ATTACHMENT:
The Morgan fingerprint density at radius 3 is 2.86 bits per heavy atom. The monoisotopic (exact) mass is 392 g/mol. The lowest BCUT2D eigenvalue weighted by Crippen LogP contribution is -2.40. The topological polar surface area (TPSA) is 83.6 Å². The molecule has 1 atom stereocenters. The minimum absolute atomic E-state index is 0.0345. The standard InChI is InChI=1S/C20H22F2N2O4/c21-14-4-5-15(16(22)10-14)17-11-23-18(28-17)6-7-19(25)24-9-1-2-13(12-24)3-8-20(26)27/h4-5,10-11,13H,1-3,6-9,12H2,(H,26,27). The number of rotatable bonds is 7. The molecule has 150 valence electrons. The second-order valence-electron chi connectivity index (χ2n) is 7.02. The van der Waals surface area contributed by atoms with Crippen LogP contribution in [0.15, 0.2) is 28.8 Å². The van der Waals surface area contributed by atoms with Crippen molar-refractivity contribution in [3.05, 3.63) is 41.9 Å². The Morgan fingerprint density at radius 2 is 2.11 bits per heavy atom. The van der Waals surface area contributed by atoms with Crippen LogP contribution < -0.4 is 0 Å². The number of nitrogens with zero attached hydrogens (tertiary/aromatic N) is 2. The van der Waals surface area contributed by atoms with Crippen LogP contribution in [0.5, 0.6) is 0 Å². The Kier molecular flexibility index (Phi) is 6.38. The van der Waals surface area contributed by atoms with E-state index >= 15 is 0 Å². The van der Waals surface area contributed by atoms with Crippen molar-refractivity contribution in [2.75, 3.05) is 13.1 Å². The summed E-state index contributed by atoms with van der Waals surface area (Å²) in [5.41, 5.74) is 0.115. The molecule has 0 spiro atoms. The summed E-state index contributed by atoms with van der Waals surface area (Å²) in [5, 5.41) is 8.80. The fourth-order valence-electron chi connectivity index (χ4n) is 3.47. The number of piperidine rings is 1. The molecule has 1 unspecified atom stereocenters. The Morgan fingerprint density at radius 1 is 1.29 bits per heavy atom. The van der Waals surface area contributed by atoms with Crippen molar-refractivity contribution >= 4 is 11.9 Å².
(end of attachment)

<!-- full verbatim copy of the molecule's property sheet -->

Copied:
The Morgan fingerprint density at radius 3 is 2.86 bits per heavy atom. The monoisotopic (exact) mass is 392 g/mol. The lowest BCUT2D eigenvalue weighted by Crippen LogP contribution is -2.40. The topological polar surface area (TPSA) is 83.6 Å². The molecule has 1 atom stereocenters. The minimum absolute atomic E-state index is 0.0345. The standard InChI is InChI=1S/C20H22F2N2O4/c21-14-4-5-15(16(22)10-14)17-11-23-18(28-17)6-7-19(25)24-9-1-2-13(12-24)3-8-20(26)27/h4-5,10-11,13H,1-3,6-9,12H2,(H,26,27). The number of rotatable bonds is 7. The molecule has 150 valence electrons. The second-order valence-electron chi connectivity index (χ2n) is 7.02. The van der Waals surface area contributed by atoms with Crippen LogP contribution in [0.15, 0.2) is 28.8 Å². The van der Waals surface area contributed by atoms with Crippen molar-refractivity contribution in [3.05, 3.63) is 41.9 Å². The Morgan fingerprint density at radius 2 is 2.11 bits per heavy atom. The van der Waals surface area contributed by atoms with Crippen LogP contribution < -0.4 is 0 Å². The number of nitrogens with zero attached hydrogens (tertiary/aromatic N) is 2. The van der Waals surface area contributed by atoms with Crippen LogP contribution in [0.5, 0.6) is 0 Å². The Kier molecular flexibility index (Phi) is 6.38. The van der Waals surface area contributed by atoms with E-state index >= 15 is 0 Å². The van der Waals surface area contributed by atoms with Crippen molar-refractivity contribution in [2.75, 3.05) is 13.1 Å². The summed E-state index contributed by atoms with van der Waals surface area (Å²) in [5.41, 5.74) is 0.115. The molecule has 0 spiro atoms. The summed E-state index contributed by atoms with van der Waals surface area (Å²) in [5, 5.41) is 8.80. The fourth-order valence-electron chi connectivity index (χ4n) is 3.47. The number of piperidine rings is 1. The molecule has 1 unspecified atom stereocenters. The Morgan fingerprint density at radius 1 is 1.29 bits per heavy atom. The van der Waals surface area contributed by atoms with Crippen molar-refractivity contribution >= 4 is 11.9 Å².